Now, this is where we get into the thorny issue of child custody. I wouldn't go so far as to say, like some Socialistic countries, that children are legally the wards of the State from the beginning and are only given to parents in trust... but I would like to point out that a child has to be looked after by someone. To that end, while I certainly appreciate Toad's notion of privatized Foster Services or the equivalent, the government has an obligation to see that the children in question are placed in good homes, should their own extended families (the next ideal step) be unable to do so, because government is protecting them in lieu of their parents and is protecting them FROM their parents. Now, I see Toad's general call for civic responsibility by Christians looking out for children in need as viable. Indeed, the fact of the matter is that Christians are obviously not fulfilling their obligatory role because there are still hundreds and thousands of children already in the system looking for permanent homes. To that end, I am willing to argue that government is doing a superior job to the Christian community in that it is at least dealing with all of the children in such a way as it can.

In short, the argument that the government is the ultimate evil is a nice thing to tell oneself, but it cannot be the end-all. In fact, while criticism of the government's methods has a legitimate place, it cannot operate in the vacuum of a failure to perform civic duties and attempt to work within it. To criticize CPS and the foster system and yet not seek to improve it by volunteering one's own resources falls dangerously close to hypocrisy (I speak to myself as much as others.) While far-reaching changes would certainly be welcome, the fact of the matter is that many Christians have failed to even work to improve the current system... opting instead to stand at a distance, point and ridicule. As the adage goes "If you're not part of the solution, you're part of the problem."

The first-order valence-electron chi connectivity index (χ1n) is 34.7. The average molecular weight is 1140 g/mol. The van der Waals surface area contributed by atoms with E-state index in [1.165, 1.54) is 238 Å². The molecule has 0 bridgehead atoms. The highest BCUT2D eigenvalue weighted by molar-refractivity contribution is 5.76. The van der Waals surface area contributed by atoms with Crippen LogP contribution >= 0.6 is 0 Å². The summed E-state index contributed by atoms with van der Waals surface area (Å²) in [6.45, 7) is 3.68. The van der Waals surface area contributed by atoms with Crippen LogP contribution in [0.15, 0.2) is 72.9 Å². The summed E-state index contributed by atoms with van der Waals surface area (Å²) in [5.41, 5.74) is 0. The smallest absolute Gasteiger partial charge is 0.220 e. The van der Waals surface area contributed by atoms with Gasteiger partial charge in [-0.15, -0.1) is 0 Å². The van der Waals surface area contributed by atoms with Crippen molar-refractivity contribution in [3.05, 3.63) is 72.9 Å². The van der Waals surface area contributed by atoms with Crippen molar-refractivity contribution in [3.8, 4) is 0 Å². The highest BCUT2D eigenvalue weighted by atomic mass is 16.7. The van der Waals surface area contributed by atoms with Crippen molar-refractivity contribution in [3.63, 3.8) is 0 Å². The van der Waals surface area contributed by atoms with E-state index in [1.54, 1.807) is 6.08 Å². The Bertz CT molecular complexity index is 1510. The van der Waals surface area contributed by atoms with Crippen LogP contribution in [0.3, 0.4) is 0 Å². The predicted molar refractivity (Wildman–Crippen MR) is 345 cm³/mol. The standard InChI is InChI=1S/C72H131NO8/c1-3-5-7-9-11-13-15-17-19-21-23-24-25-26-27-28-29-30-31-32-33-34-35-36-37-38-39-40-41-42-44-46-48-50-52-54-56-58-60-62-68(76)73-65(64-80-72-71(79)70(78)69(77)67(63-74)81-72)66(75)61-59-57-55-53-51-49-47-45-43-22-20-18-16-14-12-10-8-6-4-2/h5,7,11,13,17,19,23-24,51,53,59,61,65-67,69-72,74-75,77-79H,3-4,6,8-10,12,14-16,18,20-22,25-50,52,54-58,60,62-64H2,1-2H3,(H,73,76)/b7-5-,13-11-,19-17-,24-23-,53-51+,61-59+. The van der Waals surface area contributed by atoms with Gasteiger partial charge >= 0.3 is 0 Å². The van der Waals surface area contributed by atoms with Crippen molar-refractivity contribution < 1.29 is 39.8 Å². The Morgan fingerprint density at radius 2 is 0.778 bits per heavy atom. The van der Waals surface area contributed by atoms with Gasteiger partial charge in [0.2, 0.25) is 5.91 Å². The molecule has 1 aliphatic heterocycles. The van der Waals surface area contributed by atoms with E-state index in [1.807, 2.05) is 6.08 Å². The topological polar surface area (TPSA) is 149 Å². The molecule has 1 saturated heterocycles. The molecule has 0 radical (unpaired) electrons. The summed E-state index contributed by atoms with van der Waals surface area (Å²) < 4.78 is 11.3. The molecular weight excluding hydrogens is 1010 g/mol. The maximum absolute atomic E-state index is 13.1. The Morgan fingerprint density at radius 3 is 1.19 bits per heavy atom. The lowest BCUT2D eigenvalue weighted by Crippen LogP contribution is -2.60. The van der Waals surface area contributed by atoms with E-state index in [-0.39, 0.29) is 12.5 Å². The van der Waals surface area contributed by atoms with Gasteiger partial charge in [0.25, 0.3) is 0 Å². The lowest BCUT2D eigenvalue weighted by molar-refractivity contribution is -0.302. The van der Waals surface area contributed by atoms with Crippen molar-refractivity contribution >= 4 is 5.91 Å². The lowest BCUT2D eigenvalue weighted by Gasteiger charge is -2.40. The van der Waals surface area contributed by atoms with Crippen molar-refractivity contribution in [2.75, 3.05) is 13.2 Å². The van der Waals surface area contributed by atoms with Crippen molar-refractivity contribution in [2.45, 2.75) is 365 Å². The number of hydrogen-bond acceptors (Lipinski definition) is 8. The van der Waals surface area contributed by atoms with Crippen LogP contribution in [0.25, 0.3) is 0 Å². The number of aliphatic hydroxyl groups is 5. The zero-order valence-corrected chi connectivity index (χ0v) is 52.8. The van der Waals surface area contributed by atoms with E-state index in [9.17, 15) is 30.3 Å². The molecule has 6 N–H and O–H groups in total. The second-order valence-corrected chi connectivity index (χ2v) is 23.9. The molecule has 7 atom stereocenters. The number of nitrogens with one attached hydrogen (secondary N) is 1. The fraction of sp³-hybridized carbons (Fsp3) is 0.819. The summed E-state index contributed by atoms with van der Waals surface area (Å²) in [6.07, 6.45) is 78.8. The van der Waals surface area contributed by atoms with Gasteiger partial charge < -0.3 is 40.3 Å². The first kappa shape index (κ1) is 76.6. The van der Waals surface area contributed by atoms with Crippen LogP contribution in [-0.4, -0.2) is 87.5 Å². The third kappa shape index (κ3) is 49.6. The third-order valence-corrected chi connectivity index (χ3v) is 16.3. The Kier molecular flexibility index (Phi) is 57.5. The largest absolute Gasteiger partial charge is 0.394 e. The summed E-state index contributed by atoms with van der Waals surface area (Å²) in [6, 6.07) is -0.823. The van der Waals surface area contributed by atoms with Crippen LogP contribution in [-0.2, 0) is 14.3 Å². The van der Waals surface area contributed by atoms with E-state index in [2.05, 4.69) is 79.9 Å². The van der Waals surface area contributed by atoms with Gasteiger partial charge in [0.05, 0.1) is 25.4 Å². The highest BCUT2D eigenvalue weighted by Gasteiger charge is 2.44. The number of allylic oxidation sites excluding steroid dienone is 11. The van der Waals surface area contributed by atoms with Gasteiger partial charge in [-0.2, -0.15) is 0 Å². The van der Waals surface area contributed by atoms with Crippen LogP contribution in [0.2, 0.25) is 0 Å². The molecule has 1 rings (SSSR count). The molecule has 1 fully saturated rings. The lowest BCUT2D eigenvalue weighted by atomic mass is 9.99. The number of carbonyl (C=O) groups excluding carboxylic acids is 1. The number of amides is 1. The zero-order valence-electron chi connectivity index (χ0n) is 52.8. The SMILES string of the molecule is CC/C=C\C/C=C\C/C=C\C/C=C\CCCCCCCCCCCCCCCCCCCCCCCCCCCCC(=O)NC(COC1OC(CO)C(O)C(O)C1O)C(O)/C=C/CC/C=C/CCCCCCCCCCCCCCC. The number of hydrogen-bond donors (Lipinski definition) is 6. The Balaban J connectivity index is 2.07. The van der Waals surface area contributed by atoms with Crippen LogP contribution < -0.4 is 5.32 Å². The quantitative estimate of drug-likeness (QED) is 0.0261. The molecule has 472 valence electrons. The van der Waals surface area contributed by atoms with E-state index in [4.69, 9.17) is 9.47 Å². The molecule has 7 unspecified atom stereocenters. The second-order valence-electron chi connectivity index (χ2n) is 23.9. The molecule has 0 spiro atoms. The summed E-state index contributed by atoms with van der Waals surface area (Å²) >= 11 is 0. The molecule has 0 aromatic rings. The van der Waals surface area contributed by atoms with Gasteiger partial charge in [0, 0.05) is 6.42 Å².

*At least to my mind it has been proven in modern times that God is not actively working as the head of a governmental system as per the Old Testament, even if said government claims otherwise, ergo, Holy Roman Empire, Papal States and kingship by divine right. Rulers may be divinely inspired, but God is not actively ruling any countries. In fact, even in the OT when God WAS ostensibly at the head of the State, things frequently go to hell in a hand-basket and all manner of idiotic religious and social mandates were issued, seemingly as "God's will" as stated by the current leader. Simply put, if you have an axe to grind on theocracy, don't start it in my comment system... either make a post of your own or send me an email and we'll go there.

Posted by Vengeful Cynic at August 9, 2005 10:37 PM | TrackBack